The overall report is encouraging, particularly industrial production and exports. Details suggest that the gradual economic recovery remained intact in October.

Vietnam released its set of macro metrics for October:

  • Retail sales growth further improved and reached 1.3% YoY YTD
  • Industrial production growth accelerated to 5.4% YoY
  • Exports grew 9.9% YoY, whilst imports growth reached 10.1% YoY

Resulting in a sizable USD 2.2bn foreign trade surplus.

The South Korean economy bounced in 3Q20, when real GDP rose 1.9% compared with the previous quarter. Although economic activity strengthened in a quarterly comparison, the QoQ growth translated into a 1.3% decline in annual comparison. Household spending broadly stagnated (in QoQ comparison), as it was constrained by stricter social distancing measures (between 15th August and 11th October). Meanwhile, investment and construction activities declined. On the other hands, net foreign trade surged and thus contributed positively in 3Q20, primarily led by auto and semiconductor exports.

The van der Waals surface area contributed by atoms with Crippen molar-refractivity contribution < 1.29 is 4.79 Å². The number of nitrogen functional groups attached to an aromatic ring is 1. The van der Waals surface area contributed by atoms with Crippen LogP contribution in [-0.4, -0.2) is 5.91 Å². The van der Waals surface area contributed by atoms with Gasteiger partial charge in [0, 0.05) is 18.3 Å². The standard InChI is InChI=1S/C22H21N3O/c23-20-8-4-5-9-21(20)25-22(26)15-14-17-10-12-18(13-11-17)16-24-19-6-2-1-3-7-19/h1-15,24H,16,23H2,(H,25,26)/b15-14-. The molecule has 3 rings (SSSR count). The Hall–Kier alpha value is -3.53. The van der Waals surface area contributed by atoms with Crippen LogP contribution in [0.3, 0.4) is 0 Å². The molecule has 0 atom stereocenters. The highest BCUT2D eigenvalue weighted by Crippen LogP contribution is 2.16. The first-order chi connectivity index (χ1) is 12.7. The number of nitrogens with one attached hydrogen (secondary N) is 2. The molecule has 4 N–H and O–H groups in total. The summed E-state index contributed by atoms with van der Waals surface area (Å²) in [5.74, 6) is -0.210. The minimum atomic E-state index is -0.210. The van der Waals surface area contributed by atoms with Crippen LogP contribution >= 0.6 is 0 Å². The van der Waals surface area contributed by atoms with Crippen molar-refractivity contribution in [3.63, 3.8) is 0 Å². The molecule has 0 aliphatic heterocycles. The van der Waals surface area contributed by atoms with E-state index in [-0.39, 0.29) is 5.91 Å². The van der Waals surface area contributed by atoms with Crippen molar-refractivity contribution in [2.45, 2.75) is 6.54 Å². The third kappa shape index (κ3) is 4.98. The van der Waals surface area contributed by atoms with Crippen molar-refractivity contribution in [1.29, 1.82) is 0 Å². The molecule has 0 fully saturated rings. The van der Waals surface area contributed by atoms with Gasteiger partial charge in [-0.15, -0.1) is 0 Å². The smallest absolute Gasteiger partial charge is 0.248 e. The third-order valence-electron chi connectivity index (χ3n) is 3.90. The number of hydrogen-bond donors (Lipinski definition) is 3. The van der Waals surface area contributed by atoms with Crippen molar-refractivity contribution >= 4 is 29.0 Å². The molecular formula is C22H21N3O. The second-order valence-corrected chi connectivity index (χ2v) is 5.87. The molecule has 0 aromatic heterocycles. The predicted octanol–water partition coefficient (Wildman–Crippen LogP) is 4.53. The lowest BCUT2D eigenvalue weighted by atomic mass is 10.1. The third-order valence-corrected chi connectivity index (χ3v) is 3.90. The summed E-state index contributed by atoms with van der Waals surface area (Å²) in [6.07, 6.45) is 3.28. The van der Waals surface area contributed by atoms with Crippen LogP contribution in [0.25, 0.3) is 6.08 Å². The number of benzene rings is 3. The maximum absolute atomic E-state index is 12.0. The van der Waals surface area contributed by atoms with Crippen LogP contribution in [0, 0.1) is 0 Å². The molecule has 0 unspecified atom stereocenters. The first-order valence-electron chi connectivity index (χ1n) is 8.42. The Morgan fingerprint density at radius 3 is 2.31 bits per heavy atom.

The Taiwanese economy roared ahead, as real GDP rose 3.3% YoY in 3Q20, following a 0.6% YoY contraction in the previous quarter. Although the headline figure looks impressive, details reveal that the upswing was predominantly driven by net foreign trade, as exports strongly bounced (+3.5% YoY), whilst imports continued to decline (-1.8% YoY).

Thailand’s BBB+ credit rating and stable outlook was affirmed by Fitch. According to the agency, Thai real GDP will shrink 7.8% in full-year 2020, due to weak global growth and the absence of tourists. The recession is expected be followed by a shallow recovery 2021, when real GDP growth may be 3.8%.


Harmful volatility weighed on Latin American stock markets during the week and drove most of the regional indices south. Relative to its regional peers, the Peruvian country index proved to be the most defensive, as the benchmark decline -3.5% in USD, as opposed to others, such as Mexico (-6.1% in USD) or Brazil (-9.4% in USD).